'Accommodating the team' works both ways, choose your team wisely and you won't be 'dragged down', alternatively offer to play to other people's style occasionally so you don't drag them down to your style of play....you see? Its all subjective. You would be taken out of your 'comfort zone' learning how to enjoy and explore floors and complete a level in the most thorough way possible. I am just making a point here, that everyone thinks their way is best and you and others are not recognising that fact, making assumptions that anyone who doesn't play it by your rules is inefficient because they don't 'rush floors'. For me it is inefficient to leave something half done, but then xp is not the most important thing to me, game enjoyment is.

"Dragging them down" to what is considered the accepted style of gameplay? There is a reason dungeoneering clans only advocate rushes, because it is better in all cases. The only times where I did do what you mentioned would be before I found said clans, and times when I would do joke floors with my friends (the clear alls still took only 30-40min).

 

It is because of people who think their way is best that is hurting dungeoneering as a whole. This isn't a matter of subjectivity, Erewhon. People get unhappy at ones who skill or clear non-gd's, and for good reason too. I know I sound fairly elitist but I'm only stating the truth. I don't get mad easily at said people but others could rage hard.

 

And by the way, I still get under 30 minute dungeons keying for randoms :P


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And by the way, I still get under 30 minute dungeons keying for randoms :P

 

And you were keying in f2p? which is drastically different from p2p. There was a reason for that xp nerf(not a great reason, but still a reason).

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And by the way, I still get under 30 minute dungeons keying for randoms :P

 

And you were keying in f2p? which is drastically different from p2p. There was a reason for that xp nerf(not a great reason, but still a reason).

Misaki got a 10 minute with 4 randoms once, but never with me :(

 

Really the only REAL difference is the fact that you can't pot doors and there are paths involving member skills, which is the main reason f2p gets "faster" floors on average. If it is possible for f2p to be able to do fulls all the time (no pot/member doors), it would definitely have slower times than p2p.

 

- lack of a shadow silk hood

- tier 5 items, NO rings

- magic/range underpowered (look at the hexhunter/CCS in p2p and compare it with fire blast/spine bow...)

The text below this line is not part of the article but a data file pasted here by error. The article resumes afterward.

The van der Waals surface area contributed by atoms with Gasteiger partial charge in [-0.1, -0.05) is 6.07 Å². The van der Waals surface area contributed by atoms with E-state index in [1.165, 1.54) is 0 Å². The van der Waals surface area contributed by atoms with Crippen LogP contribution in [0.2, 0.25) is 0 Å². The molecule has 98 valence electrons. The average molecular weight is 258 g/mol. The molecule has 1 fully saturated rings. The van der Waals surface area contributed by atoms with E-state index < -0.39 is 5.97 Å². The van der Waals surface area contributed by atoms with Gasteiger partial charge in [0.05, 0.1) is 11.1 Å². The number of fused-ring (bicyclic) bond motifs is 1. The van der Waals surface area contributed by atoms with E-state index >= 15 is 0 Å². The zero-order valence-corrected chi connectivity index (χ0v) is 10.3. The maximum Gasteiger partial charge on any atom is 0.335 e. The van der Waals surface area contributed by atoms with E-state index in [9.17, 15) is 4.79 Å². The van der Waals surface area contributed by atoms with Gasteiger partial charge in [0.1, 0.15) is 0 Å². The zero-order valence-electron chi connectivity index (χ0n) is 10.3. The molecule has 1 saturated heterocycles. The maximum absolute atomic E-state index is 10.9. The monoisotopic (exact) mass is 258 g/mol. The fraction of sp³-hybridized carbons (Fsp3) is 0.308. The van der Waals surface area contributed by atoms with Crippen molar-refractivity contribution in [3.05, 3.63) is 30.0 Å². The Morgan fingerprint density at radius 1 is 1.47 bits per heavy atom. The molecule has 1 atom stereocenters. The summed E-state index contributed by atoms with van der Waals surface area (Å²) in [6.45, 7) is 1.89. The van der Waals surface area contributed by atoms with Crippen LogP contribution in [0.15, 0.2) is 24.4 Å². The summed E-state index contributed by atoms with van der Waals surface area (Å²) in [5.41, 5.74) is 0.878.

- limited prayers

- dusk eel (70 lp) as opposed to salve eel (200 lp)

- armor being completely useless, fractite platebody is probably the most overrated bind...

- lack of agility, familiars, pots, etc.

 

Free players are also stuck with 35 prestige. But discussing the high-level penalty is not the point here. (Although, high-levels in free play do tend to be much rarer than in p2p...)

 

Something else to note. Would doing c1 1-35 be better if done on free worlds? Or would said boosts in p2p override that?


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About the w117 dungeon times, i guess since I have no evidence ill just start tracking and logging the times of the dungeons i do with w117 teams from now on, since im fairly sure ive never seen anything remotely close to 30minutes large dungeons.

 

About the whole "w117 can't dungeroneer properly" thing I'm totally fine with it. Try thinking about it this way: the world of RuneScape is largely based on fighting and combat. The world is full of people who can only go on killing other people or monsters for a living. It's no surprise when such brutes wish to get chaotic weapons - since they're the strongest, but can do little besides killing anyone they see in, while in a dungeon.

 

Think of them as mercenaries, they don't think that much.


The clock is ticking, and your time is running out, mortals.

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I have very little experience of what you may call "modern Dungeoneering" having not been back to Daemonheim for any reasonable length of time since getting 100 4 months after the skill was released. However, I don't see how 117 can still be seen as a 90 minute floor world seeing as I keyed the cape solely on that world and probably averaged at half that floor time. Logic would surely dictate that the public would have slowly improved, on average, with time as more guides, gossip and general knowledge came to light; I feel the biggest problem with Dungeoneering worlds - and this goes for the 3BO world, too - is the attitude of the players deemed worthy of a clan. Everyone with the mindset that W117 should be avoided is the largest cause of the world's terrible reputation. I'm not saying that floor times are based solely on the keyer, or the attitudes of the players, but a large contribution to the success of a community like W117's dungeoneers is that people go in with an open mind and the ability to communicate well their personal aims or feelings. I'm constantly bombarded with requests to key for people and as I've said I haven't dg'd for a stupid length of time - is this because I have god-tier keying capabilities? No, it's simply because these people have heard that I spent the time on a world dubbed terrible for Dungeoneering and still got good exp rates in respect to the average of that time. Dungeoneering has moved on a lot since I left it, and I'd be clueless as to how to key a fast floor in today's higher level society, but I know that I would swiftly learn and regain my joy of keying. All the skill needs is a more accepting, less reserved judgement of the people that are all there for the same thing - experience.